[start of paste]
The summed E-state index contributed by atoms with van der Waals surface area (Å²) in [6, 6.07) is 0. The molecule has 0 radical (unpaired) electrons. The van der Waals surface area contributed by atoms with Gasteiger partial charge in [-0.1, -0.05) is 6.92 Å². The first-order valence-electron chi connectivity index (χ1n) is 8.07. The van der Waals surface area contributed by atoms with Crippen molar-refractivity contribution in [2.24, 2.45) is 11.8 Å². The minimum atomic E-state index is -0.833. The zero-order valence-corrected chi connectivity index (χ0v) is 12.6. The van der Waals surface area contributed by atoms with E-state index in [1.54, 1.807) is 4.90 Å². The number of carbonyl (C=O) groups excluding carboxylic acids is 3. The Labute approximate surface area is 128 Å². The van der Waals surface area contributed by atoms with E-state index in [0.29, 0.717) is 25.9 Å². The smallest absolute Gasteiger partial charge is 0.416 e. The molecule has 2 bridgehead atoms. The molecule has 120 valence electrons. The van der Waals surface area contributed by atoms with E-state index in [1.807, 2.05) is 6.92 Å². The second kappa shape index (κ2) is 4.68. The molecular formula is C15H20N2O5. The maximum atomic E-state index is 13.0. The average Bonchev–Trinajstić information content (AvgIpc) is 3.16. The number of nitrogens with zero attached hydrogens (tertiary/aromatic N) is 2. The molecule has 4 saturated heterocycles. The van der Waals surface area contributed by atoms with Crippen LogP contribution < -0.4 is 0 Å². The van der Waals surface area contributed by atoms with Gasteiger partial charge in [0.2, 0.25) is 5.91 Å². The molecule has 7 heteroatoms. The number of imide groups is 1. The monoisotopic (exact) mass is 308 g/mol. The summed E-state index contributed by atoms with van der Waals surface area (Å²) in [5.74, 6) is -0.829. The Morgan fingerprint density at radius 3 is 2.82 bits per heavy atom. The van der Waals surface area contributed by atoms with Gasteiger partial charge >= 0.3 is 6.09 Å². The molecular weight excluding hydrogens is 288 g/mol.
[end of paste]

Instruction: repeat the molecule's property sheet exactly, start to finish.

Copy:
The summed E-state index contributed by atoms with van der Waals surface area (Å²) in [6, 6.07) is 0. The molecule has 0 radical (unpaired) electrons. The van der Waals surface area contributed by atoms with Gasteiger partial charge in [-0.1, -0.05) is 6.92 Å². The first-order valence-electron chi connectivity index (χ1n) is 8.07. The van der Waals surface area contributed by atoms with Crippen molar-refractivity contribution in [2.24, 2.45) is 11.8 Å². The minimum atomic E-state index is -0.833. The zero-order valence-corrected chi connectivity index (χ0v) is 12.6. The van der Waals surface area contributed by atoms with E-state index in [1.54, 1.807) is 4.90 Å². The number of carbonyl (C=O) groups excluding carboxylic acids is 3. The Labute approximate surface area is 128 Å². The van der Waals surface area contributed by atoms with E-state index in [0.29, 0.717) is 25.9 Å². The smallest absolute Gasteiger partial charge is 0.416 e. The molecule has 2 bridgehead atoms. The molecule has 120 valence electrons. The van der Waals surface area contributed by atoms with E-state index in [1.807, 2.05) is 6.92 Å². The second kappa shape index (κ2) is 4.68. The molecular formula is C15H20N2O5. The maximum atomic E-state index is 13.0. The average Bonchev–Trinajstić information content (AvgIpc) is 3.16. The number of nitrogens with zero attached hydrogens (tertiary/aromatic N) is 2. The molecule has 4 saturated heterocycles. The van der Waals surface area contributed by atoms with Crippen LogP contribution < -0.4 is 0 Å². The van der Waals surface area contributed by atoms with Gasteiger partial charge in [0.2, 0.25) is 5.91 Å². The molecule has 7 heteroatoms. The number of imide groups is 1. The monoisotopic (exact) mass is 308 g/mol. The summed E-state index contributed by atoms with van der Waals surface area (Å²) in [5.74, 6) is -0.829. The Morgan fingerprint density at radius 3 is 2.82 bits per heavy atom. The van der Waals surface area contributed by atoms with Gasteiger partial charge >= 0.3 is 6.09 Å². The molecular weight excluding hydrogens is 288 g/mol.